We can only speculate about how The Smoking Man recruited Krycek in the first place, and how much he was told about The Project (his heart-to-heart with Jeff Spender in ‘Two Fathers’—”you’ve never seen one before, have you?”—makes me wonder when the first time Krycek saw an alien was. I sort of doubt he had that kind of privilege in his early days in the Syndicate). Perhaps there was blackmail involved, perhaps The Smoking Man was preying on patriotism and ambition. In the Anasazi trilogy, The X-Files makes it look like Krycek is just a thug who likes to beat people up, which is frustratingly much less interesting than the inner conflict that seems to arise in ‘Ascension’, and doesn’t help us when trying to fathom why he agreed to spy on Mulder. In the absence of this knowledge, why are we rooting for him?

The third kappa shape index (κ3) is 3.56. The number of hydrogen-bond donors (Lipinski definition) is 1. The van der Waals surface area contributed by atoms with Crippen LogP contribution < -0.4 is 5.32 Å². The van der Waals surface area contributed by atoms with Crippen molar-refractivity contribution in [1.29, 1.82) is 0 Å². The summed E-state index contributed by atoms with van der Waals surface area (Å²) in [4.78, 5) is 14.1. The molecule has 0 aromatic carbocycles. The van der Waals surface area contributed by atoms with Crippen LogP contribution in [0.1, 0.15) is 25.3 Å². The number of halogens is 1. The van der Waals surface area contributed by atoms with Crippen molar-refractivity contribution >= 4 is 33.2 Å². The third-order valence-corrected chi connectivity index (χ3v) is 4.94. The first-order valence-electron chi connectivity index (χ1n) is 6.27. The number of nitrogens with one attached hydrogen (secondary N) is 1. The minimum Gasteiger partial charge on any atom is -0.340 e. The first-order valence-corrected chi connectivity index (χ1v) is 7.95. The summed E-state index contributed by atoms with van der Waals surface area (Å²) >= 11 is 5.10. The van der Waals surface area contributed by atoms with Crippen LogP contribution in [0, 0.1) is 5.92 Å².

Well. Okay. Alex Krycek’s story starts the day he meets Fox Mulder. Mulder is possibly the most important character to Krycek’s arc. And the way that Mulder is portrayed is perhaps the biggest difference between The X-Files and The Alex Krycek Show. When he is introduced to The Alex Krycek show in ‘Sleepless’, Mulder is rude, selfish, and paranoid. It is practically his first action on screen to ditch Krycek “like someone’s bad date”—our first impression of him is not particularly sympathetic. The Alex Krycek Show neither knows nor cares about his tragic backstory. According to The Syndicate, he is a threat to The Project, a national security risk, and it is Krycek’s job to keep him in line. Moreover, Mulder and Scully act quite conspiratorial, leaving Krycek out of their conversations—maybe we ought to be suspicious of them. How does it look, for example, when Mulder sneaks away to meet his informant without telling Krycek where he is going? “There’s things you’re not telling me that I need to know,” says Krycek, and the audience would understand his frustration.